Teen Moms Are More Likely to Get Depressed

One organization aims to fight for their wellness.

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Feb 7 2017, 8:44pm

While postpartum depression can affect up to 20 percent of mothers, the prevalence of postpartum depression (or related postpartum mood disorders, i.e. postpartum blues or and postpartum psychosis.) for teen mothers is nearly double, "a fact that most people don't even know," says Gloria Malone, a writer, activist, and consultant, who was 15 when she had her daughter. "I was happy but I was tired, overwhelmed, and felt like I had no one to talk to because everyone seemed too busy putting me down…she wrote in a blog post. "I needed someone to talk to and the extreme isolation I felt due to society and people pushing me away and down kept me from finding someone to speak to."

The risk of developing a postpartum mood disorder increases if a mother has a weak support system, is experiencing financial instability, or is dealing with an unintended pregnancy—factors which are all statistically more likely for adolescent mothers than adult mothers. In addition, a previous diagnosis of depression or bipolar disorder also increases the risk of postpartum depression. According to the Seleni Institute, a New York City-based nonprofit working to destigmatize and transform mental health and wellness, girls who have a pre-existing mental illness are also three times as likely to give birth as adolescents than their peers who do not have mental health issues. The reason why girls with mental illness are more likely to become mothers needs more research.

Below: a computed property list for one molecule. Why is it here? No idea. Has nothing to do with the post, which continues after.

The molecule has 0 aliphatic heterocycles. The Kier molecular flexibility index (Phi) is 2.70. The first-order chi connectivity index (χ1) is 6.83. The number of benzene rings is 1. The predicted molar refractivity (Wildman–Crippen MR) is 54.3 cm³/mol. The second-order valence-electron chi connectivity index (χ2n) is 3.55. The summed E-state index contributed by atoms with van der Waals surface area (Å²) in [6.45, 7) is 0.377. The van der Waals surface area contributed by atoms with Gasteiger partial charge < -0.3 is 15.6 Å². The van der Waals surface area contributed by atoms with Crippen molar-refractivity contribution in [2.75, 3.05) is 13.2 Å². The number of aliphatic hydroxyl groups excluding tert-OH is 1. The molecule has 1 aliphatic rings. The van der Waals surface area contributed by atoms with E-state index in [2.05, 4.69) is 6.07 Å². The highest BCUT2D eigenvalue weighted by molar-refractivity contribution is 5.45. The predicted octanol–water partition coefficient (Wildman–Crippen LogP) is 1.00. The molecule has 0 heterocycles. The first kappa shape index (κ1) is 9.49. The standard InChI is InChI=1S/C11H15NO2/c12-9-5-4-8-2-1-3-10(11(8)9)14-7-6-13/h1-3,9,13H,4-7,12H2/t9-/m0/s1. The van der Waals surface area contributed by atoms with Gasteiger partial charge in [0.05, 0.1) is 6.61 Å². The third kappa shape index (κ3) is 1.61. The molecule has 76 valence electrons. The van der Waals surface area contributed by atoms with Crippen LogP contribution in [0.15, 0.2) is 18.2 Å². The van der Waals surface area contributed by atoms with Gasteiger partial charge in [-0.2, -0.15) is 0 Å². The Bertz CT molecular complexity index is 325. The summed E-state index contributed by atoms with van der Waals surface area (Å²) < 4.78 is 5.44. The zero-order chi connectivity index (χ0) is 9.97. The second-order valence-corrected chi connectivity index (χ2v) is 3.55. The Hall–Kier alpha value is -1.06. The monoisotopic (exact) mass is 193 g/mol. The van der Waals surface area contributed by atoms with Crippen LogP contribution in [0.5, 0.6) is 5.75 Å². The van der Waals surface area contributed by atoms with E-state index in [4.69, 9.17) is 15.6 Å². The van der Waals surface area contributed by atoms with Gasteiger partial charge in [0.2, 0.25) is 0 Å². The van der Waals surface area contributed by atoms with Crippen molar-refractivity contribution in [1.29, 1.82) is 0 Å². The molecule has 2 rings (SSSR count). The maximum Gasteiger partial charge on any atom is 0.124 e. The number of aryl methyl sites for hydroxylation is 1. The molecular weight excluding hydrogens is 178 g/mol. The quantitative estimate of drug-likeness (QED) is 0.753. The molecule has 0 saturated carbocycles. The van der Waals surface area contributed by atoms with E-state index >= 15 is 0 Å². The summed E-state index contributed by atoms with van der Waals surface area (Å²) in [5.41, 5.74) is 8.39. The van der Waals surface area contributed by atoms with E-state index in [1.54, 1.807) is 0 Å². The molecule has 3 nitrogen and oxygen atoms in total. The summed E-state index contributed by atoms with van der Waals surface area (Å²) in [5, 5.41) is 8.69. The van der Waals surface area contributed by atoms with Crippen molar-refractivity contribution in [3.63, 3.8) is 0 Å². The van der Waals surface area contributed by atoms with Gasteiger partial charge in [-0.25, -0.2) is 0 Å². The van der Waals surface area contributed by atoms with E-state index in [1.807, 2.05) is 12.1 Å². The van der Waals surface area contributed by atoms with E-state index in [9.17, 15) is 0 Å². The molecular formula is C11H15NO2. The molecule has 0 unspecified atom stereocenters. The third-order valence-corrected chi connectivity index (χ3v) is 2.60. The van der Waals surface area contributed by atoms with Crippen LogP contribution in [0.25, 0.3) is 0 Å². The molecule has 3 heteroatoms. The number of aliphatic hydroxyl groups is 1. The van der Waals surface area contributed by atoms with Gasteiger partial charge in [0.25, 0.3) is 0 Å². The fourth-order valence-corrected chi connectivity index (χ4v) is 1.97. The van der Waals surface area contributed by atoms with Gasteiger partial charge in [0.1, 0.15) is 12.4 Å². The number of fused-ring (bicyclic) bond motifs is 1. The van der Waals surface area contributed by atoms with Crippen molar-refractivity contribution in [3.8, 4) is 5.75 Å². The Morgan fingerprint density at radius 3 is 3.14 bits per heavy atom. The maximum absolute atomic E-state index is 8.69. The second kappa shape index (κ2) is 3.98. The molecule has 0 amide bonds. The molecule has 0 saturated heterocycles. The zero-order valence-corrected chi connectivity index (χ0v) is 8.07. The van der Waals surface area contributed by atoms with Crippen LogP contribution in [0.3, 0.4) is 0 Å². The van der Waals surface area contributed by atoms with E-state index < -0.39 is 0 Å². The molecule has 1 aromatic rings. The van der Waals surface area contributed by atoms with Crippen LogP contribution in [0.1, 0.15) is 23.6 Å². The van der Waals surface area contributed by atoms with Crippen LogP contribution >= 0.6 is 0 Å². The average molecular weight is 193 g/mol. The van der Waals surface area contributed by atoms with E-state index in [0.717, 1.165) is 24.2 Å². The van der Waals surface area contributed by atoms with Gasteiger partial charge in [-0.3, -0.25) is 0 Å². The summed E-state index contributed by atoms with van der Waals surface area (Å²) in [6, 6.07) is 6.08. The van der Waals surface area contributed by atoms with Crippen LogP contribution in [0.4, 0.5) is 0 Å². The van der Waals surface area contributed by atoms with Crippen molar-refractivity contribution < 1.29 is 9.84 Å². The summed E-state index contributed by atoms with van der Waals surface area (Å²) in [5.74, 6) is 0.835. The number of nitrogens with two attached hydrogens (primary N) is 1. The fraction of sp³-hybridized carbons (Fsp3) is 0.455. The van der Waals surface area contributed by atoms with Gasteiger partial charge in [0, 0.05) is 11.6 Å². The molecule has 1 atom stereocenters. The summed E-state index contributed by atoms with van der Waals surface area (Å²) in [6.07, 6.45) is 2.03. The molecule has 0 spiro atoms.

Malone, for example, was depressed before she became pregnant, although she "didn't have the words for [her] condition," she says. "Pregnancy and parenting only exacerbated it." Lastly, when teens do become parents, these adversities are further compounded by the stress of parenting and the stigma of early childbearing.

Malone recalls feeling bombarded by messages of hate and disgust. "No one asked me what I needed," she says. In her 20s, she launched teenmomnyc.com, a blog that details her experiences and provides other mothers in New York City with information and resources. Later, she co-founded #NoTeenShame, a social media movement led by seven young mothers that advocates for stigma-free teen pregnancy prevention messaging, LGBTQ-inclusive sexuality education, and equitable access to resources and support for young families. "With teenmomnyc.com, I wanted to tell others like me that it was okay not to be okay, and still be an amazing parent," she says. "#NoTeenShame aims to shine an intersectional spotlight on teen pregnancy and parenting."    

While teen mothers, as a group, are at high risk for postpartum mood disorders, those who work with this population know that providing support can help teen moms fight the symptoms. For example, the Seleni Institute's flagship program, the Seleni Institute Teen Initiative (SITI), is "dedicated to improving the likelihood of success in adulthood for teenage mothers by providing critical and evidence-based reproductive and maternal mental health services to pregnant and postpartum teenage girls." SITI provides direct support to teenage girls via free individual psychotherapy, group support in the form of new parent education, and information on the psychological effects of pregnancy and new motherhood. "We want young parents to be proud of their parenting and take ownership of their experience, while also knowing that it's perfectly all right to get support," says Rebecca Benghiat, chief of staff at the Seleni Institute.